Hauff Dreeland Foundation Donates $10K To CAMP
|In September 2005, CAMP Rehoboth was given $10,000 from the Robert V. Hauff and John F. Dreeland Foundation. (Shown are Milton Gordon, CAMP Development Director Beth Fitton, and Bill Hromnak.) Foundation trustee, Milton Gordon, had spoken to their committee on behalf of CAMP Rehoboth. Milton and his partner recently relocated to Rehoboth Beach and we asked him to provide us with a glimpse of the two men for whom the Foundation is named.
You don't have to play the lottery to be a winner. You just have to know someone who did.
I first met Robert and John in 1971 when I moved into my new coop. They met on a transatlantic voyage on the SS France in 1963, and spent most of their weekends together since then. Their lifestyles were so different that if they lived together, their relationship most likely would not have lasted. One of the things they had in common was taking cruises.
John was a homebody. He spent much of his time taking care of his father who went blind in his later years. One of his favorite past-times was watching old movies late at night.
Robert's mother died during child birth and he was raised by an aunt and uncle. As a young man he skated with Sonia Hennie and was part of the troop that appeared on her television special.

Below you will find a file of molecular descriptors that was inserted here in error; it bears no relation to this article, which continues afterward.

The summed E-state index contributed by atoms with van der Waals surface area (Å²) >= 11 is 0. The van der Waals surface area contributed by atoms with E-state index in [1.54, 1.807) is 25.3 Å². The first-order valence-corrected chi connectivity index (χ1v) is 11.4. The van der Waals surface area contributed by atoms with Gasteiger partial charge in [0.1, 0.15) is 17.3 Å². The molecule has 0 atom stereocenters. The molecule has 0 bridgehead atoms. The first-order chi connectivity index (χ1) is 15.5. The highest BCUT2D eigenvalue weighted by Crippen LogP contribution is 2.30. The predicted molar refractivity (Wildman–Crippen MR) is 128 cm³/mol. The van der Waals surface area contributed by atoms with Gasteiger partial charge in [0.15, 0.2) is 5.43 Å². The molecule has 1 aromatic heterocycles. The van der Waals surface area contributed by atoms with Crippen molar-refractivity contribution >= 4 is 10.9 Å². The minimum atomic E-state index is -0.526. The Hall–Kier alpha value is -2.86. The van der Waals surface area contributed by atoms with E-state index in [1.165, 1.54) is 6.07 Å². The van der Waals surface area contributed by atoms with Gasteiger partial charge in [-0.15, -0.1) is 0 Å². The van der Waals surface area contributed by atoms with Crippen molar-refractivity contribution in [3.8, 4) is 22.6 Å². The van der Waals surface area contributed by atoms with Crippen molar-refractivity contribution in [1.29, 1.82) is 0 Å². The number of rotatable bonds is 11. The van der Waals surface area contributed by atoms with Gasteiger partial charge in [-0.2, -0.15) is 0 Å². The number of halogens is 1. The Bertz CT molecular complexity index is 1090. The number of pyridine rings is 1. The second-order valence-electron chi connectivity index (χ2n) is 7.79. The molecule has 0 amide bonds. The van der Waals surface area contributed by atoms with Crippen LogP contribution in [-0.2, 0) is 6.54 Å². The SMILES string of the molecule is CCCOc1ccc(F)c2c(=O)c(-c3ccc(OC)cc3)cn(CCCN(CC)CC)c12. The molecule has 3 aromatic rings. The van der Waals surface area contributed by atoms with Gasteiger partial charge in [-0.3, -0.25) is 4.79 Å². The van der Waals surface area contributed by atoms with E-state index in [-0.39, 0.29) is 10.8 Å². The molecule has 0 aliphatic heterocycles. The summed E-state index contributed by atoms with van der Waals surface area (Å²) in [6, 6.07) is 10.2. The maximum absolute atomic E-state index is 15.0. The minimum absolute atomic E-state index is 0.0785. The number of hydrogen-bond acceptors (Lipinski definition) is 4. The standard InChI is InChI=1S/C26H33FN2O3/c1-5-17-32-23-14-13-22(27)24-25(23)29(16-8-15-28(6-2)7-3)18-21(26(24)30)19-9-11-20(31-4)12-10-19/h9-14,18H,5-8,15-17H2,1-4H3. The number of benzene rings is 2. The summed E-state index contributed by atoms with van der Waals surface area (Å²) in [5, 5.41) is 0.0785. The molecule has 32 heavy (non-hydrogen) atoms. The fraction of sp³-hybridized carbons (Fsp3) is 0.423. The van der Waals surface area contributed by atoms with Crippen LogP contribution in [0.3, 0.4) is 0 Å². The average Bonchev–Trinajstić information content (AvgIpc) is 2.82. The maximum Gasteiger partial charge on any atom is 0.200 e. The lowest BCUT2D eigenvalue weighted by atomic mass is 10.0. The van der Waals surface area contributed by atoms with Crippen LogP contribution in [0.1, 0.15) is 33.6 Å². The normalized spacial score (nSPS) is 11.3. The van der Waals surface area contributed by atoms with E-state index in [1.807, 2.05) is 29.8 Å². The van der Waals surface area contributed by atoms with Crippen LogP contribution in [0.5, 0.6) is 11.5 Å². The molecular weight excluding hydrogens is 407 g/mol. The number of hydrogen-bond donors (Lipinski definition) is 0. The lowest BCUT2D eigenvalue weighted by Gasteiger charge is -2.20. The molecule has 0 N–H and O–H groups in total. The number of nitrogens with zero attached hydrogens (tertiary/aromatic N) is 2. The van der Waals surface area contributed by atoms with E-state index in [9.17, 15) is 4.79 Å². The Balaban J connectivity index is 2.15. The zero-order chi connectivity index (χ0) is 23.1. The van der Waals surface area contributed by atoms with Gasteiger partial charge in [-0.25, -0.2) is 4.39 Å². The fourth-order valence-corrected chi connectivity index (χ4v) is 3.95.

From the time lotto started in New York, Robert and John always played. It was September 1987 when they won. They were now able to live the life of their dreams. A new car, new apartments, taking cruises, driving to Atlantic City to gamble, everything anyone could ask for. The nicest thing of all was they remained the same. They shared their new wealth by taking their friends on a 1991 RSVP cruise; they even took Bill and I and two other friends on a second cruise in 1992.
As I said, you don't have to play lotto to be a winner.
In 1994, the doctors found that John had an aneurysm on his brain. During the operation it burst before the doctors could reach it, and although John survived he was never quite the same. His sense of humor was gone; he was a different person. All that money and there was nothing that could bring the old John back. For the next five years Robert did what he could. John was never left alone. Then it happened. In February 1999, while out for dinner one night, John had a second aneurysm, this time it was fatal. In less than an hour he was dead. Robert was never the same after that. Seven months later he died of a broken heart.
The foundation was created from the balance of the lottery. As I said before, you don't have to play lotto to win. Over the years many charities were winners. Christa House (provides Hospice-like surroundings for those dying of AIDS), Maria's Kitchen (soup kitchen attached to The Church of St Paul the Apostle), City Harvest Inc., the Catholic Guild for the Blind, Lambda Legal, American Foundation for AIDS Research (AMFAR), Gay Men's Health Crisis, and thanks to my fellow trustees, CAMP Rehoboth.
LETTERS From CAMP Rehoboth, Vol. 15, No. 14 October 14, 2005